|Publication number||US5233486 A|
|Application number||US 07/711,460|
|Publication date||Aug 3, 1993|
|Filing date||Jun 6, 1991|
|Priority date||Jun 6, 1991|
|Publication number||07711460, 711460, US 5233486 A, US 5233486A, US-A-5233486, US5233486 A, US5233486A|
|Inventors||Glenn D. Albert|
|Original Assignee||Seagate Technology, Inc.|
|Export Citation||BiBTeX, EndNote, RefMan|
|Patent Citations (7), Referenced by (21), Classifications (10), Legal Events (11)|
|External Links: USPTO, USPTO Assignment, Espacenet|
1. Field of the Invention
The present invention relates generally to improvements in hard disc drives, and, more particularly, but not by way of limitation to improvements in methods for effecting seeks of a servo head between servo tracks defined on the surface of a disc of the drive.
2. Brief Description of the Prior Art
In hard disc drives used for storing data generated by a computer, rotating discs having magnetizable surface coatings are formatted to define a plurality of concentric data tracks along which are further defined a plurality of data sectors. Data files are then stored in specific sectors on specific tracks for recovery at a later time. Thus, the reading or writing of a particular file must be preceded by movement of a transducer head, by means of which the data is written or read, to the track that contains sectors assigned to that file. To this end, the drive contains a servo system that is generally comprised of a servo head that reads a servo pattern magnetically written to a surface, an actuator that moves the servo head across the surface, and circuitry that generates track crossing pulses as the head moves from one track to an adjacent track. These track crossing pulses are counted during seeks from one track to another to maintain a running log the location of servo head that will indicate when a target track has been reached.
In hard disc drives having a relatively low track density and for which the maximum velocity attained by the servo head is relatively low, simple circuitry is adequate to maintain an accurate count of the tracks remaining in a seek. In particular, it has been found that a state machine that senses a series of states defined by relative magnitudes of signals induced in the servo head by passage of elements of the servo pattern and provides a track crossing pulse each time one of a selected set of state transitions occurs will suffice to maintain an accurate record of the location of the servo head. However, as servo head speeds and track densities have increased to meet demands for increased storage capacity and decreased track access time, difficulties have arisen. Noise in the signals induced in the servo head, imperfections in the surface coatings and other effects can cause a state transition to go undetected so that the track count becomes inaccurate. Unless corrected, this inaccuracy will cause the servo head to move beyond the target track so that it becomes necessary to determine that the head is not aligned with the desired track and perform additional seeks to bring the servo head to the target track. Both the determination and subsequent remedial action take time that vitiates the purpose for moving the servo head at higher velocities; that is, to decrease the time required to effect the movement of the servo head to the appropriate track.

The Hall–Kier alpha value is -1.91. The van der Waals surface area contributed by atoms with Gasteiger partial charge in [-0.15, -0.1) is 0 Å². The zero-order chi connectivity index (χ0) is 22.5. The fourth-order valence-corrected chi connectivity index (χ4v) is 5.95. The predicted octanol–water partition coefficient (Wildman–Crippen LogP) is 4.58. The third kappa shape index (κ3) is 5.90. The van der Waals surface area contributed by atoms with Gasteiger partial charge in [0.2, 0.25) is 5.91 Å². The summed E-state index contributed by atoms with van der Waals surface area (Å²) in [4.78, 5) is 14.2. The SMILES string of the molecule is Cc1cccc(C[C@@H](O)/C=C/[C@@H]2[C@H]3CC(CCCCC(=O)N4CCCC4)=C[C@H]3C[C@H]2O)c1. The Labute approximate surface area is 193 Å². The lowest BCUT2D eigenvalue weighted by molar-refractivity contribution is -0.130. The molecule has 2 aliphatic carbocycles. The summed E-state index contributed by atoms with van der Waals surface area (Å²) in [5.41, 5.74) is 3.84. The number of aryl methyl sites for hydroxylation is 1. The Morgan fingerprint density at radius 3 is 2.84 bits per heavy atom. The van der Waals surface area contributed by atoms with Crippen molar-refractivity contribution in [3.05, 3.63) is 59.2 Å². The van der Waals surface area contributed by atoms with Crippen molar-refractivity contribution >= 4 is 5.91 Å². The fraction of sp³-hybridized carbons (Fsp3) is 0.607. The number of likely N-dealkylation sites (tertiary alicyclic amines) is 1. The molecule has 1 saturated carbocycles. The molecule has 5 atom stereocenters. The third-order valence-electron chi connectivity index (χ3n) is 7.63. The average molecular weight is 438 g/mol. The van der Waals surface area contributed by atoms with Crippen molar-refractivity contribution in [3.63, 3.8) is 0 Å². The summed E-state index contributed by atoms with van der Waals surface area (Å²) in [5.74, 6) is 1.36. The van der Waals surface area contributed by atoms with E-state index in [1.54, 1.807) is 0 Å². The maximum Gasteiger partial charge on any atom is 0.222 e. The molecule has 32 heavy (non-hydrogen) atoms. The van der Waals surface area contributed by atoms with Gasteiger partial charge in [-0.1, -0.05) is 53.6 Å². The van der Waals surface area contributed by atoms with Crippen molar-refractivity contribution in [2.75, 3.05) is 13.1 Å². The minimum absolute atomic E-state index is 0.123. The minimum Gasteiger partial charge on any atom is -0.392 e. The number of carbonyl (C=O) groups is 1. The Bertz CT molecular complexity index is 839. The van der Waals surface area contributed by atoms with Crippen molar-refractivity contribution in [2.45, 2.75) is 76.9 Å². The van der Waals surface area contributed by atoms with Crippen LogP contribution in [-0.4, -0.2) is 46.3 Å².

For moderate servo head velocities, this problem can be solved by storing a sequence of track counts during a seek and incrementing the count each time a selected detection function defined on the track counts has a value below the range of values that such function will have during normal track seeking. In particular, an appropriate detection function is one which, in effect, provides the difference between the average velocity of the servo head as determined by recently stored track counts and the average velocity determined by previously stored track counts. Since the acceleration and deceleration of the servo head will lie within a predetermined range, the value of the function must also lie within a determinable range and missing track crossing pulses will shift the range to lower values because of a mis-calculation of the average velocity for the track counting intervals in which the missing track crossing pulses occur. Such approach is facilitated by the operation of the state machine to generate track crossing pulses for only selected state transitions so that missing track crossing pulses occur in groups. For example, in servo systems using the triphase servo pattern described in U.S. Pat. No. 4,811,135 issued Mar. 7, 1989 to Janz, the teachings of which are hereby incorporated by reference, the state machine can fail to generate track crossing pulses only in groups of three so that recently stored track counts during high speed movement of the servo head for which missing track crossing pulses occur will either be accurate or three less than the value that would have been stored had the track crossing pulses not been missed. Thus, when a group of track crossing pulses is not generated, the range of values of the detection function is shifted to a range that is lower than the normal range by the value three. For moderate maximum velocities of the servo head, requiring lower acceleration and deceleration of the head during seeks, the two ranges will not overlap so that the value of the detection function suffices to identify an error in the counting of track crossings during the seek.